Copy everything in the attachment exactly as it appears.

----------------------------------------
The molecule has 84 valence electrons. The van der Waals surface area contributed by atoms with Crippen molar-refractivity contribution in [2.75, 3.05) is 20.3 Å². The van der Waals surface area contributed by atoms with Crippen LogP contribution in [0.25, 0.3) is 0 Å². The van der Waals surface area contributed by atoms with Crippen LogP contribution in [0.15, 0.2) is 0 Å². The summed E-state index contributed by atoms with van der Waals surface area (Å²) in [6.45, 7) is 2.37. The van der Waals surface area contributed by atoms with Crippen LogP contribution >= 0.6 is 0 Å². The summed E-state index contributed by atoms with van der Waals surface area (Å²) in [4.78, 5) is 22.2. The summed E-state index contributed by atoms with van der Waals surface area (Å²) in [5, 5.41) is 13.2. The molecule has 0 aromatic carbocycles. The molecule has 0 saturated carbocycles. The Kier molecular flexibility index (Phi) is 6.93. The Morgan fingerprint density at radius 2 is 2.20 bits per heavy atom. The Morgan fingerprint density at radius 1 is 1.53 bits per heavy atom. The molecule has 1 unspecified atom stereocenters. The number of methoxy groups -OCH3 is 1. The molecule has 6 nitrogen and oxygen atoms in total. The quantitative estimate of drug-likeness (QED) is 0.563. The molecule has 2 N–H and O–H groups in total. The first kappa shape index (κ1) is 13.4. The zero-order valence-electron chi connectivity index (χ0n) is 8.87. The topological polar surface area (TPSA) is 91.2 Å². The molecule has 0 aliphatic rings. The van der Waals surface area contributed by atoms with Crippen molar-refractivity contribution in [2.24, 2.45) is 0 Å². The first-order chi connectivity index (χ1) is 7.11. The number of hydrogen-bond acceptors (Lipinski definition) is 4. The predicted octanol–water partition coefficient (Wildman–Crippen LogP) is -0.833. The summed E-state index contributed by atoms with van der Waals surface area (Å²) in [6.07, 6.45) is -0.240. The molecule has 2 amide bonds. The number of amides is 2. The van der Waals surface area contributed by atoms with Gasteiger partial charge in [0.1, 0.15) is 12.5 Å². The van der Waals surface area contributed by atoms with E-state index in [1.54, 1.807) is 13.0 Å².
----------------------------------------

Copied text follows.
The molecule has 84 valence electrons. The van der Waals surface area contributed by atoms with Crippen molar-refractivity contribution in [2.75, 3.05) is 20.3 Å². The van der Waals surface area contributed by atoms with Crippen LogP contribution in [0.25, 0.3) is 0 Å². The van der Waals surface area contributed by atoms with Crippen LogP contribution in [0.15, 0.2) is 0 Å². The summed E-state index contributed by atoms with van der Waals surface area (Å²) in [6.45, 7) is 2.37. The van der Waals surface area contributed by atoms with Crippen LogP contribution >= 0.6 is 0 Å². The summed E-state index contributed by atoms with van der Waals surface area (Å²) in [4.78, 5) is 22.2. The summed E-state index contributed by atoms with van der Waals surface area (Å²) in [5, 5.41) is 13.2. The molecule has 0 aromatic carbocycles. The molecule has 0 saturated carbocycles. The Kier molecular flexibility index (Phi) is 6.93. The Morgan fingerprint density at radius 2 is 2.20 bits per heavy atom. The Morgan fingerprint density at radius 1 is 1.53 bits per heavy atom. The molecule has 1 unspecified atom stereocenters. The number of methoxy groups -OCH3 is 1. The molecule has 6 nitrogen and oxygen atoms in total. The quantitative estimate of drug-likeness (QED) is 0.563. The molecule has 2 N–H and O–H groups in total. The first kappa shape index (κ1) is 13.4. The zero-order valence-electron chi connectivity index (χ0n) is 8.87. The topological polar surface area (TPSA) is 91.2 Å². The molecule has 0 aliphatic rings. The van der Waals surface area contributed by atoms with Crippen molar-refractivity contribution in [2.24, 2.45) is 0 Å². The first-order chi connectivity index (χ1) is 7.11. The number of hydrogen-bond acceptors (Lipinski definition) is 4. The predicted octanol–water partition coefficient (Wildman–Crippen LogP) is -0.833. The summed E-state index contributed by atoms with van der Waals surface area (Å²) in [6.07, 6.45) is -0.240. The molecule has 2 amide bonds. The number of amides is 2. The van der Waals surface area contributed by atoms with Gasteiger partial charge in [0.1, 0.15) is 12.5 Å². The van der Waals surface area contributed by atoms with E-state index in [1.54, 1.807) is 13.0 Å².